More Tips for New Teachers
Teaching for the first time can be a daunting experience. As you begin this new journey, consider the following suggestions, which are based on an article in The Chronicle of Higher Education by Rob Jenkins.
- Do what you say you are going to do. Be consistent.
It is much easier to strictly adhere to your policies if you do so from the start. In other words, "Mean till Halloween." You can always ease up if needed, but it's difficult to do the opposite. When developing assignments, policies, etc., build in enough flexibility so that you don't have to consider exceptions. For example, it's much easier to throw out the lowest quiz score than constantly offer make up exams.
If you are considering modifying any policies, consult with your colleagues first and make that decision privately, then present it to your students along with your rationale.
Keep an appropriate distance.
In other words, don't try to be their buddy, but, conversely, don't be so distant that you appear aloof and unapproachable. It's a fine line to walk, but worth it. Also, avoid socializing with students at non college-sponsored events.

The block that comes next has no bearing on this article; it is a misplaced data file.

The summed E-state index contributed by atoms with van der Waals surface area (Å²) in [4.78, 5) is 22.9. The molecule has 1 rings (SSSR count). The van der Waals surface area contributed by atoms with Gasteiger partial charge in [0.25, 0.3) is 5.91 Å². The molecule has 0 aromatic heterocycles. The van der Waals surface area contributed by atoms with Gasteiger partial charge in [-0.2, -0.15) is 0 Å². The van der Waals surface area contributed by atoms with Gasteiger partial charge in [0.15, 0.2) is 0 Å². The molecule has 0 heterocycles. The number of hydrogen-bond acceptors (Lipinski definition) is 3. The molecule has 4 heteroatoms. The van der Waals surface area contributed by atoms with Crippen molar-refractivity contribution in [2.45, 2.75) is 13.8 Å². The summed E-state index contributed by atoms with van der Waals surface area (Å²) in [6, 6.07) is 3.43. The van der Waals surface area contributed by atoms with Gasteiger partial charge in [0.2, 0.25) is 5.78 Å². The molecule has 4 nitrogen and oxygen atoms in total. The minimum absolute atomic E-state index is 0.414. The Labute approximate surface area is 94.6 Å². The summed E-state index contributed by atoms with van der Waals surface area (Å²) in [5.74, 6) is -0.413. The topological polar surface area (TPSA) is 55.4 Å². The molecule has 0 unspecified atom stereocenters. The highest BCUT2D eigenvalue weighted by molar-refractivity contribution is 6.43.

- Keep in mind that your students are generally freshman and sophomores versus graduate students and that they are taking other courses and/or juggling other responsibilities. Consequently, design assignments and activities with "realistic expectations."
While you may feel nervous, act confident in your abilities. Furthermore, don't apologize for being new or even announce it. Instead, let your students see your enthusiasm for your subject.
For other suggestions, see the following Teaching Tips
Jenkins, Rob. "Tips for New Teachers at Community Colleges." Do Your Job Better. The Chronicle of Higher Education, 2009. Web. 17 Aug. 2009.
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